There are many joys of homeownership. Unfortunately, winter isn’t one of them.
Winter home improvement projects are expensive and time consuming when ill-timed. There are ways to ease the pain.
As the saying goes, an ounce of prevention is worth a pound of cure. Create a plan of the best ways to keep your house toasty that work for your budget and schedule.
Check out these DIY and pro strategies on how to keep your house warm in winter.
How to Keep Your House Warm in Winter
Keeping a toasty home during the winter isn’t about raising the thermostat. Turning up the heat is a costly solution that won’t have long term benefits.
Home improvement is the most effective way to keep your house warm. Here are the top ways to keep out the cold air.
Insulate Your Attic
Spray foam insulation in the attic is a common way to keep the heat from rising too far. Heat escapes through the ceiling with unfinished attics causing your furnace to work harder to maintain warm temperatures.
Attic insulation isn’t cheap but pays off in the long run. The Department of Energy estimates that an insulated attic means a savings of up to 50 percent on your heating bill.
An insulated attic also helps to keep the house cold during warmer months stretching your investment throughout the year. Tackle attic insulation as a DIY project or hire professionals to do the job for you.
Professional roofers often offer insulation services or have partners who can help.
Insulate Your Windows
Replacing all the windows in your home can be expensive. Homes with multiple stories get hit hard when it comes to window replacement expenses.
Old windows can let in lots of cold air during the window. The amount of cold air getting in worsens with the number of leaky windows in your home.
Replace your windows with insulated, energy-efficient windows. The upfront cost is high, but the newer windows add value to your home while keeping it warm.
One way to avoid replacing old windows if it isn’t cost-effective is to add temporary insulation to windows. Home improvement stores offer insulation that covers windows and doors during the colder months.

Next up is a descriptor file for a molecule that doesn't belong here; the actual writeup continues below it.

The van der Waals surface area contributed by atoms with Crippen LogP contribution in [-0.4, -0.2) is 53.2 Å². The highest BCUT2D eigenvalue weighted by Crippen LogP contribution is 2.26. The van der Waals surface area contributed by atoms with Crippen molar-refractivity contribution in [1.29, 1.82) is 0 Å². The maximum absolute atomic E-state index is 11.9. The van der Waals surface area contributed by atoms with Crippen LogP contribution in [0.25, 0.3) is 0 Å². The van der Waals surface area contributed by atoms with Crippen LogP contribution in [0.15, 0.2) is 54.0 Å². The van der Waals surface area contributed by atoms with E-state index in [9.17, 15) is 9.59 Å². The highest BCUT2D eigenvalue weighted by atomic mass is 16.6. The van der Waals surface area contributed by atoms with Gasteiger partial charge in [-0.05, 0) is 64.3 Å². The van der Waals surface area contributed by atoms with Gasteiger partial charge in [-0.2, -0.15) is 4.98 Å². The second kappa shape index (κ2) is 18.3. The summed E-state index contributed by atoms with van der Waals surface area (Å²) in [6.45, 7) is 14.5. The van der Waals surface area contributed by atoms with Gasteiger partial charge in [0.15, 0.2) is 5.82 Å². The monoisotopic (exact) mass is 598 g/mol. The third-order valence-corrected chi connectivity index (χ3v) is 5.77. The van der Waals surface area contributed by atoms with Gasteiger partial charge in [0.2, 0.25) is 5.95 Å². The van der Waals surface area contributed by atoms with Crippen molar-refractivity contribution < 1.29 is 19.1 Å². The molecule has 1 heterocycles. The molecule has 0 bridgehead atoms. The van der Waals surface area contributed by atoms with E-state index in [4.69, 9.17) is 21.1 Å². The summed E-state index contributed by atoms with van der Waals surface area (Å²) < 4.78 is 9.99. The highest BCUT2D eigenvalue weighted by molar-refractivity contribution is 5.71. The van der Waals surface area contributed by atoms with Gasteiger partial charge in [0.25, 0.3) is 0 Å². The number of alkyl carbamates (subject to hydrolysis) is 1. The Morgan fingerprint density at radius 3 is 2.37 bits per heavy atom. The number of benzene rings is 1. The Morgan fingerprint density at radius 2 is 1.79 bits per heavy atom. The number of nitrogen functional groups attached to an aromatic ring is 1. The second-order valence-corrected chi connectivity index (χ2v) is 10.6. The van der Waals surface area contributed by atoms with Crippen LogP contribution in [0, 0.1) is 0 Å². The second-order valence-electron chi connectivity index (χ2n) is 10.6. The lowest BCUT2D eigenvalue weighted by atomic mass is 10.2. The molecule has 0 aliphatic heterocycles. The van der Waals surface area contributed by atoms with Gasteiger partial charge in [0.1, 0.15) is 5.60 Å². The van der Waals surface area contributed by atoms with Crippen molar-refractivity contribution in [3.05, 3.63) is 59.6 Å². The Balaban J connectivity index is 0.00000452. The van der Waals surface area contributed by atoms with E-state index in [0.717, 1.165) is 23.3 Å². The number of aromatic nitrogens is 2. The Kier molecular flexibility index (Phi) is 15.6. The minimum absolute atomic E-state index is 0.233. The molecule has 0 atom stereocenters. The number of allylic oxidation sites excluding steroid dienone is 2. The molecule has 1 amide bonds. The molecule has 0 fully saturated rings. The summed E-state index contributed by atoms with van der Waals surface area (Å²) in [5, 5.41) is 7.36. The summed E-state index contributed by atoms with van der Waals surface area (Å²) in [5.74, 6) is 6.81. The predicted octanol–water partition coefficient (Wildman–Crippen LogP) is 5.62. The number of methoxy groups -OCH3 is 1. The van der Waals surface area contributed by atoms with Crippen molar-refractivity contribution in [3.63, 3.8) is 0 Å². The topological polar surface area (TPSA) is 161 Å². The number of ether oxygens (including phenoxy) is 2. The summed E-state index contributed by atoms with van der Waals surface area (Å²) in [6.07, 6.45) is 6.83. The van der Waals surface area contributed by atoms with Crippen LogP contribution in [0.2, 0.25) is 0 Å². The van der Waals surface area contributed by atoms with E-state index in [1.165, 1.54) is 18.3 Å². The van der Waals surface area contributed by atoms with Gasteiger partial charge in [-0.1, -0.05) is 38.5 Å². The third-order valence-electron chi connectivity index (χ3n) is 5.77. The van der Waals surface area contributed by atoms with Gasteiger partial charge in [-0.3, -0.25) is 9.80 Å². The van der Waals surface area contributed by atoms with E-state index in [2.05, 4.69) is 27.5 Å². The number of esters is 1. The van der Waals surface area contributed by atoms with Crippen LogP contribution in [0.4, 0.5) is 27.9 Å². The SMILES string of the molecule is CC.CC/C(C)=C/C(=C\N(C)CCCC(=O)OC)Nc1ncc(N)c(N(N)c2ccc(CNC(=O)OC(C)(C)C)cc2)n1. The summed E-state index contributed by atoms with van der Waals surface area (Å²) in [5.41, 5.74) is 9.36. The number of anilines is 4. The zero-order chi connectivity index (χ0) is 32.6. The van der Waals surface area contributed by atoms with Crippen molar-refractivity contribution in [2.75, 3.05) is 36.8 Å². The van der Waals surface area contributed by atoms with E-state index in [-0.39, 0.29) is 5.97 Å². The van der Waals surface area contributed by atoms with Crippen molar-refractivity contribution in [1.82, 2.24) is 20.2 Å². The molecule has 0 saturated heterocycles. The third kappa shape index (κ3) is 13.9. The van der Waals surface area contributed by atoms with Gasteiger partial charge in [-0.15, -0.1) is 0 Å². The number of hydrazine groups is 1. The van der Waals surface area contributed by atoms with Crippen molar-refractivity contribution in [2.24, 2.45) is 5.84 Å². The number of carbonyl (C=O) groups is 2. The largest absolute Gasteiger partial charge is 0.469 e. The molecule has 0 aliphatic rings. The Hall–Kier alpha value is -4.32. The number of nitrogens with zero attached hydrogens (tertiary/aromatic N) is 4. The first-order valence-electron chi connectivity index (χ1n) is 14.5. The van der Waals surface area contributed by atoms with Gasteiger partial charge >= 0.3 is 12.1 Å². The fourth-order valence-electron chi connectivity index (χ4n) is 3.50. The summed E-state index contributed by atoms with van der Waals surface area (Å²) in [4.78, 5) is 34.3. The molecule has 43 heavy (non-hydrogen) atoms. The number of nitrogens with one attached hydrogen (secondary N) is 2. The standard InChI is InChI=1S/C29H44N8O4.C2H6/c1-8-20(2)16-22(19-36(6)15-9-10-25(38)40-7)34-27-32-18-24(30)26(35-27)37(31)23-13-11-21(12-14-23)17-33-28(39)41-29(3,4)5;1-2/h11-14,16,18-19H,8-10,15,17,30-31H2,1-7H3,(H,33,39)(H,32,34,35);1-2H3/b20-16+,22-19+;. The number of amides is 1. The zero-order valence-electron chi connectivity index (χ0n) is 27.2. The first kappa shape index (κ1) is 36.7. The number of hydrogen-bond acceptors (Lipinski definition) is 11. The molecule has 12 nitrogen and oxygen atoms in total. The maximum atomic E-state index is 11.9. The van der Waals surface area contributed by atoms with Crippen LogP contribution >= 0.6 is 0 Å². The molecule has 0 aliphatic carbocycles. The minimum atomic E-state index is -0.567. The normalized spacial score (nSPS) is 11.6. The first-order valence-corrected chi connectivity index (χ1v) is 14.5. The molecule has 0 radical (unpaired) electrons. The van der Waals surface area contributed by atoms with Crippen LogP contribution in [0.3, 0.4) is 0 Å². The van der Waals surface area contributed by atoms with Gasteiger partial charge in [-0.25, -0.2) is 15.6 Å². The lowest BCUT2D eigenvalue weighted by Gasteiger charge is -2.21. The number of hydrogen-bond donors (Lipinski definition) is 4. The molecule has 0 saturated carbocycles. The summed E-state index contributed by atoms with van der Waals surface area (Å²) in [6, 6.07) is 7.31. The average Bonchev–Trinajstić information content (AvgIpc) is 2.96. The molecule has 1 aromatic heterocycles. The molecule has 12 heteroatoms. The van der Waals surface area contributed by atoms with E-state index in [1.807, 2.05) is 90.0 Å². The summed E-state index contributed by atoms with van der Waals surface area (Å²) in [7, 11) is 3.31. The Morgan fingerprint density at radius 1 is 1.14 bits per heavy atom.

Temporary insulation is a great option for keeping out drafts. The only downside is losing the ability to open the covered window.
Once you take down the insulation to open a window, you often need to purchase new insulation to redo the job.
You want a broken furnace to be one of the last reasons your home won’t stay warm this winter. Replacing a furnace is not only expensive but can lead to unbearable temperatures if it gives out in the dead of winter.
Get ahead of any potential furnace problems by scheduling a checkup on your furnace. An HVAC specialist can give you information on the potential life span of your furnace and ways to conserve its energy.
How to Keep Your Body Warm in Winter
Homeowners have the option of making home improvements to keep their homes toasty in winter. If you are renting a home or apartment, your options are limited.
Look for ways to keep your body warm when you can’t make permanent adjustments to your building. There are temporary improvements that will help you keep your space winter-ready.
Floors with no carpet lead to cold feet during the winter. Consider adding area rugs to kitchen floors and other spaces with tile or hardwood.
Carpeted floors add a layer of insulation to the floor helping to trap in heat. Depending on the thickness of the area rug, it can also replace the need to constantly wear socks around the house.
If you’re lucky enough to live in a home with a fireplace, don’t be shy about using it. Many people are intimidated by getting fires started during the winter.
Even if it takes you a few tries to operate, a fireplace is worth the trouble in the long run. Fireplaces can heat the entire home without using any energy.
The process works slowly but offers a mild heat to nearby rooms.
There are those weird areas in the home that never seem to get toasty no matter what method you try. These rooms are where space heaters shine.
Space heaters are not energy efficient but are a great last resort when all other heat saving methods have failed.
A small portable heater provides an instant temperature change for a room when you need to thaw out quickly from the winter weather.
Use the Kitchen
When your fingers are frozen to the bone, cooking won’t seem like the ideal activity. Cutting on your oven throughout the day, however, can add another layer of warmth to your home.
Instead of opting for takeout, cook or reheat meals in the oven the old fashioned way. This method takes more time but leaves heat lingering in the kitchen hours after your meal is finished.
Ceiling fans can seem counterintuitive in the winter. But using the blades to push down rising heat works like a charm during the cold months.
Choose a ceiling fan that allows you to change the direction of the blades. This reverses the flow of the fan bringing the rising heat back into circulation.
This trick works great in rooms with high ceilings as the air can get uncomfortably uneven.
Planning a Warm Winter
Planning how to keep your house warm in winter is easy. With less than $100 you can provide a quick fix to leaky windows and cold floors.
Permanent home improvement to keep your place warm will provide the best results long term. These options can mean months of savings to afford, but they will offer consistent savings on your energy bill for years to come.
Keep checking our blog for updates on ways to improve your home design.